An Interview with Patricia Pisters in the Newsletter of SMART Cognitive Science, 10 May 2016.
“I grew up in a small village in the South of the Netherlands: there was no cinema, only a library. So I grew up just reading; I went to the library with my father every Friday night. The libraries had these nice big boxes with all these cards, and I just loved ‘playing library’. At home I made every book we had – we did not have a lot of books – into library books with pockets in the inside of the cover containing return cards. I really loved that, and I also liked to play teacher: I wanted to be either a librarian or a teacher. So after high school, I first started doing a vocational teacher training course in Nijmegen, because I wanted to become a French-English teacher. But then when I was in Paris for the first time, I realized that I wanted to really learn the French language, have access to the wealth of books written in French, and I stopped the teacher training course. I went to study in Paris, which is where I discovered cinema. Then I came to Amsterdam, first to work, and then to study. I studied French and also Film Studies, a free doctorate – within this degree it was possible to compose your own program. I went back to France to do my DEA (Diplôme des études approfondies), which is comparable to a research master. In the meantime, the department film and television studies was established in Amsterdam, and professor Elsaesser who set up the program asked me to come and work there. That is how I started to teach, even before I started my PhD; then it was just natural to do also a PhD. So I had some detours: it is through French, and French literature and cinema that I ended up in the department of media studies.”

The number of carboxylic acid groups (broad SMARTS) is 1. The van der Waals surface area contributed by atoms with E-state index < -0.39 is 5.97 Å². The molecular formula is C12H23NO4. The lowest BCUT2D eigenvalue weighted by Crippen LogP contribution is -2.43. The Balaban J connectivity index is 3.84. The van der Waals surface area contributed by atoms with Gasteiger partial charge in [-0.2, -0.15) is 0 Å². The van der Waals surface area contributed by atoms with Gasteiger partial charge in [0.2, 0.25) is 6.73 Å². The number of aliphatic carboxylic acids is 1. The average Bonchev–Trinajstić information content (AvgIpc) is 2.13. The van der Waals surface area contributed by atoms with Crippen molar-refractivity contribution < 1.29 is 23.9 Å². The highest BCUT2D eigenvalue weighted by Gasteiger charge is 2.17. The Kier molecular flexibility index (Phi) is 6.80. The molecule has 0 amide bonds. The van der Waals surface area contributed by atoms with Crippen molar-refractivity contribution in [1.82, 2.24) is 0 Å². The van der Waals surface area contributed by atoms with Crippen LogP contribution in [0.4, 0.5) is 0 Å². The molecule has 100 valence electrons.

In AEON - Ideas and Culture. 8 February 2016.
In: Sebastian Groes, ed. Memory in the Twenty-first Century: New Critical Perspectives from the Arts, Humanities and Sciences (New York: Palgrave, 2015, 213-216).
The Los Angeles Review of Books (LARB) of 8 November 2015 has published a special issue "The Event of Life" on the occasion of teh 20th anniversary of the death of Gilles Deleuze. Arne de Boever and Brad Evans asked scholars what might be said about Deleuze today. Contributions by Adrian Parr, Brian Massumi, Greg Lambert, Bracha L. Ettinger and Patricia Pisters ('Deleuze's Metallurgic Machines').
In Neurofilmology: Audiovisual Studies and the Challenge of Neuroscience. Adriano D'Aloia and Ruggero Eugeni, eds. Special Issue of Cinema & Cie.International Film Studies Journal. Vol. XIV, No, 22/23, Fall/Winter 2014, pp. 53-63. Download PDF.
Published in Open! Platform for Art, Culture and the Public Domain, 9 June 2015. Here's a PDF of the article.